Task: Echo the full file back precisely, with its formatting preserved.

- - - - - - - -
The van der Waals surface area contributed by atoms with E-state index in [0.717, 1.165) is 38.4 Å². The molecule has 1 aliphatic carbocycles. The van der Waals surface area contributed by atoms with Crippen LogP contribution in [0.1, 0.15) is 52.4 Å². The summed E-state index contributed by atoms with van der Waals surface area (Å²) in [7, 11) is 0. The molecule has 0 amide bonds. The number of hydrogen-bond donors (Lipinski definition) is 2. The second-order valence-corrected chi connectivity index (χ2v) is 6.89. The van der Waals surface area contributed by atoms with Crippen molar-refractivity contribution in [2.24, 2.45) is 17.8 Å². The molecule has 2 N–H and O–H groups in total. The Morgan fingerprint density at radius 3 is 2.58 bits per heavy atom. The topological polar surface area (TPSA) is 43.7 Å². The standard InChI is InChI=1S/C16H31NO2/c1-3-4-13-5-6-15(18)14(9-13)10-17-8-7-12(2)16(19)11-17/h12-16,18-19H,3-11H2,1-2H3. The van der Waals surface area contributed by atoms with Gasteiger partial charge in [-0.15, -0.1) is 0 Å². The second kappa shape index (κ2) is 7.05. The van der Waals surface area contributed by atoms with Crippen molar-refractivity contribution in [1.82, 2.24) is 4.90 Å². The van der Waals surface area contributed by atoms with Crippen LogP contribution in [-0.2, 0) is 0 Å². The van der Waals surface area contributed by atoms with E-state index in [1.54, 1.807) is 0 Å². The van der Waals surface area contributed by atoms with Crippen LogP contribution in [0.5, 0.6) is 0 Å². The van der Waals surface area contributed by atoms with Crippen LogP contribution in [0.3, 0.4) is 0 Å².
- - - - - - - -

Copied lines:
The van der Waals surface area contributed by atoms with E-state index in [0.717, 1.165) is 38.4 Å². The molecule has 1 aliphatic carbocycles. The van der Waals surface area contributed by atoms with Crippen LogP contribution in [0.1, 0.15) is 52.4 Å². The summed E-state index contributed by atoms with van der Waals surface area (Å²) in [7, 11) is 0. The molecule has 0 amide bonds. The number of hydrogen-bond donors (Lipinski definition) is 2. The second-order valence-corrected chi connectivity index (χ2v) is 6.89. The van der Waals surface area contributed by atoms with Crippen molar-refractivity contribution in [2.24, 2.45) is 17.8 Å². The molecule has 2 N–H and O–H groups in total. The Morgan fingerprint density at radius 3 is 2.58 bits per heavy atom. The topological polar surface area (TPSA) is 43.7 Å². The standard InChI is InChI=1S/C16H31NO2/c1-3-4-13-5-6-15(18)14(9-13)10-17-8-7-12(2)16(19)11-17/h12-16,18-19H,3-11H2,1-2H3. The van der Waals surface area contributed by atoms with Gasteiger partial charge in [-0.15, -0.1) is 0 Å². The second kappa shape index (κ2) is 7.05. The van der Waals surface area contributed by atoms with Crippen molar-refractivity contribution in [1.82, 2.24) is 4.90 Å². The van der Waals surface area contributed by atoms with Crippen LogP contribution in [-0.2, 0) is 0 Å². The van der Waals surface area contributed by atoms with E-state index in [1.54, 1.807) is 0 Å². The van der Waals surface area contributed by atoms with Crippen LogP contribution in [0.5, 0.6) is 0 Å². The van der Waals surface area contributed by atoms with Crippen LogP contribution in [0.3, 0.4) is 0 Å².